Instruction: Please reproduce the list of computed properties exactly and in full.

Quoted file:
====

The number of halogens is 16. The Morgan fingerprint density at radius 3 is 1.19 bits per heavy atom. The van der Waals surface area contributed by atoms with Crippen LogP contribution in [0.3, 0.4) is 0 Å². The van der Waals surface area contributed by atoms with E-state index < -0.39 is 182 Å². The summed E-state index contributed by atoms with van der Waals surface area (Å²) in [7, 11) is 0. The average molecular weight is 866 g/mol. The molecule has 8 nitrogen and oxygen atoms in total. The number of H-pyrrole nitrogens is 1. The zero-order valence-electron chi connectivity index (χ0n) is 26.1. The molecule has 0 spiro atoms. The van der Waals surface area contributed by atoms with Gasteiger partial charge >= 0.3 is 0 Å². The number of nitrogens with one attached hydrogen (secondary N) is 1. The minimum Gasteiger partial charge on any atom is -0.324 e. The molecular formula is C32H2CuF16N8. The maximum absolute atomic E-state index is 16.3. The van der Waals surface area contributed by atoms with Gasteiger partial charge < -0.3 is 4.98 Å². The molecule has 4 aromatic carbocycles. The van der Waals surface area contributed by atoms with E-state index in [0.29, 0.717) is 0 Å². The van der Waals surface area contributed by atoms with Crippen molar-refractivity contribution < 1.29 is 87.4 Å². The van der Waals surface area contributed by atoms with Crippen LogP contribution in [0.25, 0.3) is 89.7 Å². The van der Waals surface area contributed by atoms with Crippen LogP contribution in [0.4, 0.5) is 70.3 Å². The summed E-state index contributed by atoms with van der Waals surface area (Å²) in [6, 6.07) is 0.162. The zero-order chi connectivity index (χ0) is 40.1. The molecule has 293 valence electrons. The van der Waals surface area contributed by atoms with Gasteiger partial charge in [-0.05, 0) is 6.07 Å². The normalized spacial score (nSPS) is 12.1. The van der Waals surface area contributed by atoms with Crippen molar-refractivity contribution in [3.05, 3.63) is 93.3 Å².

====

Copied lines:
The number of halogens is 16. The Morgan fingerprint density at radius 3 is 1.19 bits per heavy atom. The van der Waals surface area contributed by atoms with Crippen LogP contribution in [0.3, 0.4) is 0 Å². The van der Waals surface area contributed by atoms with E-state index < -0.39 is 182 Å². The summed E-state index contributed by atoms with van der Waals surface area (Å²) in [7, 11) is 0. The average molecular weight is 866 g/mol. The molecule has 8 nitrogen and oxygen atoms in total. The number of H-pyrrole nitrogens is 1. The zero-order valence-electron chi connectivity index (χ0n) is 26.1. The molecule has 0 spiro atoms. The van der Waals surface area contributed by atoms with Gasteiger partial charge >= 0.3 is 0 Å². The number of nitrogens with one attached hydrogen (secondary N) is 1. The minimum Gasteiger partial charge on any atom is -0.324 e. The molecular formula is C32H2CuF16N8. The maximum absolute atomic E-state index is 16.3. The van der Waals surface area contributed by atoms with Gasteiger partial charge < -0.3 is 4.98 Å². The molecule has 4 aromatic carbocycles. The van der Waals surface area contributed by atoms with E-state index in [0.29, 0.717) is 0 Å². The van der Waals surface area contributed by atoms with Crippen molar-refractivity contribution < 1.29 is 87.4 Å². The van der Waals surface area contributed by atoms with Crippen LogP contribution in [0.25, 0.3) is 89.7 Å². The van der Waals surface area contributed by atoms with Crippen LogP contribution in [0.4, 0.5) is 70.3 Å². The summed E-state index contributed by atoms with van der Waals surface area (Å²) in [6, 6.07) is 0.162. The zero-order chi connectivity index (χ0) is 40.1. The molecule has 293 valence electrons. The van der Waals surface area contributed by atoms with Gasteiger partial charge in [-0.05, 0) is 6.07 Å². The normalized spacial score (nSPS) is 12.1. The van der Waals surface area contributed by atoms with Crippen molar-refractivity contribution in [3.05, 3.63) is 93.3 Å².